The mass extinction that took place 65 million years ago wiped out ninety per cent of all vertebrate life. The creatures that survived were not the largest, strongest, fastest or even most intelligent; the future belonged to smaller, more abundant forms of life with higher reproductive rates and less specialised dietary needs.
Rats had long survived, indeed thrived, despite constant human persecution; they spread with those who tried to destroy them, multiplying with the cities that gave shelter and sustenance. When disaster overtook the world they benefited from being able to take refuge underground and eat almost anything; and with their natural enemies gone, along with most competitors, their populations multiplied, migrated and in time diverged. New species emerged to fill the niches of a new ecology that flourished without the interference of industrial societies.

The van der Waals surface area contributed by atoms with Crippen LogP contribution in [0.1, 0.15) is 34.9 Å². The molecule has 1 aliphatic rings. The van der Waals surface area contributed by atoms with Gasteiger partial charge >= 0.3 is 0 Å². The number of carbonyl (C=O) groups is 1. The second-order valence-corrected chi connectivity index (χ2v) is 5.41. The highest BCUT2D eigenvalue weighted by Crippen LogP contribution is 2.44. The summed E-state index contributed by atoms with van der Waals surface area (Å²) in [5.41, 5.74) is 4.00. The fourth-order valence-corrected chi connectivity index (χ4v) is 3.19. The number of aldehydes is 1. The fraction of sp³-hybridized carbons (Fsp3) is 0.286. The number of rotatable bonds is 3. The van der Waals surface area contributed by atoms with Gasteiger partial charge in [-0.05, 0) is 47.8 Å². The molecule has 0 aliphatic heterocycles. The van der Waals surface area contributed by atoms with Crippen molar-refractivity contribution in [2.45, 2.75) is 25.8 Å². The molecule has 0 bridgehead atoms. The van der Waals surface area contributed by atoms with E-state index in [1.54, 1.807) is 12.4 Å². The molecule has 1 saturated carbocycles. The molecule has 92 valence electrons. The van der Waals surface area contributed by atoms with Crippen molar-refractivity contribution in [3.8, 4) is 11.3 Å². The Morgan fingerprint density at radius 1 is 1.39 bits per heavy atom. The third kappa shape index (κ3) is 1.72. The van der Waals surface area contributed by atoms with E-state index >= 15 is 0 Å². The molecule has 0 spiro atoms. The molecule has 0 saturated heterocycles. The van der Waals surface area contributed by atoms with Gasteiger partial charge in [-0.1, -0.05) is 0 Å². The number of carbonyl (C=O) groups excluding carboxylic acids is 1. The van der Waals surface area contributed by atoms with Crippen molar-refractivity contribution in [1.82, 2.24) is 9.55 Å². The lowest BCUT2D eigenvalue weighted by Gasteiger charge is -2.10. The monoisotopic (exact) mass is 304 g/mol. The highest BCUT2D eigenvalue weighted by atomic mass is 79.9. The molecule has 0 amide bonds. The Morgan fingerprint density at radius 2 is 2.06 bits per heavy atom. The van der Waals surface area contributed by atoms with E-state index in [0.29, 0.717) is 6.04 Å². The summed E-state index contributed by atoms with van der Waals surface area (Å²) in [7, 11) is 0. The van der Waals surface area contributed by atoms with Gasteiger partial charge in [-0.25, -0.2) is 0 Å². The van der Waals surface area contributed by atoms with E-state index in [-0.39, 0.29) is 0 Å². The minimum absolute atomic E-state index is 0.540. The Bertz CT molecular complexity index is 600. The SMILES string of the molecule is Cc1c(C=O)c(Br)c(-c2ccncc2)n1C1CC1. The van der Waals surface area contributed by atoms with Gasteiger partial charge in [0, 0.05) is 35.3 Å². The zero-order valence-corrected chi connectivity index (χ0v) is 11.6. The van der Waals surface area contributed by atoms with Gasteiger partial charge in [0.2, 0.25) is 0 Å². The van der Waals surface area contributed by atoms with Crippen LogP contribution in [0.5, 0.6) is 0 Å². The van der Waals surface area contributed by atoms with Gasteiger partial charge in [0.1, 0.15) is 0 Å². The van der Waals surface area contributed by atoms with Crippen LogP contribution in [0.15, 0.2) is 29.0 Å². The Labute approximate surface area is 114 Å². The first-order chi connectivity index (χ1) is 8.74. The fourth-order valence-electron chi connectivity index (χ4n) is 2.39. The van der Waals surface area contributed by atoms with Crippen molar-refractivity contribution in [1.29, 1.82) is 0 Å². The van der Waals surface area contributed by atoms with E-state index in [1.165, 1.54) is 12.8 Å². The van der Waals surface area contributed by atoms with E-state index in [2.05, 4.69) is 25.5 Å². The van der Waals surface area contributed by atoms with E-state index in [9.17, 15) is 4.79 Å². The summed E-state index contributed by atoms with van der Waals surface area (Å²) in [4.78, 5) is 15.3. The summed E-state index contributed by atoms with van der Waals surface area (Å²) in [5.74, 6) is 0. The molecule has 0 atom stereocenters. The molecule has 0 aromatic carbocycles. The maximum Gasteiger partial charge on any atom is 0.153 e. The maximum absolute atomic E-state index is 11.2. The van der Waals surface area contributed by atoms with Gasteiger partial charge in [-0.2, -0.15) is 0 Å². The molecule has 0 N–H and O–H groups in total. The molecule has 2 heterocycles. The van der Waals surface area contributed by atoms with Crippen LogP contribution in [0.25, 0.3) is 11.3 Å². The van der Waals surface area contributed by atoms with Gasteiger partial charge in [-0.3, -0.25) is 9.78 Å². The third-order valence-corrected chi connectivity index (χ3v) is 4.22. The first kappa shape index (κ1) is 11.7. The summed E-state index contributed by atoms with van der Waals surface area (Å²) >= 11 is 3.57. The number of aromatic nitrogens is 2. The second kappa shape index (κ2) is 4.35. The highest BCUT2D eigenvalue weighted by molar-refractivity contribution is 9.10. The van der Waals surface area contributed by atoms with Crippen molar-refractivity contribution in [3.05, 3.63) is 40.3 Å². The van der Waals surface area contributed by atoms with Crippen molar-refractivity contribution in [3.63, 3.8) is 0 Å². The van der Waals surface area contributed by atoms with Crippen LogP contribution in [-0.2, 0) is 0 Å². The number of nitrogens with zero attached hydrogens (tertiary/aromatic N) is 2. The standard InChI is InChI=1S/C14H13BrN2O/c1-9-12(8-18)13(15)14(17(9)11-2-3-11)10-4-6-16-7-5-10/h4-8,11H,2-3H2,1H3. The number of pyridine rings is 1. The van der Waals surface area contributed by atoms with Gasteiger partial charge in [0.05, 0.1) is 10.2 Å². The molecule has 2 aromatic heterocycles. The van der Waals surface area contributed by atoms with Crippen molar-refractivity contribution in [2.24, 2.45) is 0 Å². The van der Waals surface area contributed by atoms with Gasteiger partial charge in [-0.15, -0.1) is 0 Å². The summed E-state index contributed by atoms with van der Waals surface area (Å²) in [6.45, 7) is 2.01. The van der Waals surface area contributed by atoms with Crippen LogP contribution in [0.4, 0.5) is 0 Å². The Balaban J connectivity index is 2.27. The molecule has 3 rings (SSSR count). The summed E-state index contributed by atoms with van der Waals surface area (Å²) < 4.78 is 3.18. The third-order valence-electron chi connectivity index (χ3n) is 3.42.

Rattus Deinonychus (terrible claw rat) is an apex predator that retains such ancestral traits as large incisors, grasping forepaws, and a long, mostly hairless tail, though in size and ferocity it greatly exceeds its forebears. No immutable law states carnivores must walk on all fours; and as its second name suggests, R. Deinonychus’ morphology and lifestyle resembles that of ancient dromaeosaurids – a case of convergent evolution. These creatures hunt small game alone and form groups to bring down larger prey. Their tails aid balance while running and jumping, and quarry seized with their forepaws is quickly dispatched with bites and kicks. The quill-like hairs along their spines rise in prelude to attack if they are disturbed while feeding or courting a potential mate.
Other biological traits – an upright stance, binocular vision, opposable thumbs, large brain mass and adult height approaching six feet, to use one ancient measurement – recall another vanished species, and lead some observers to claim that in slightly different circumstances R. Deinonychus would be the creature most likely to develop civilisation; but given its habits and temperament, it is doubtful this alternate world would be any better than our own.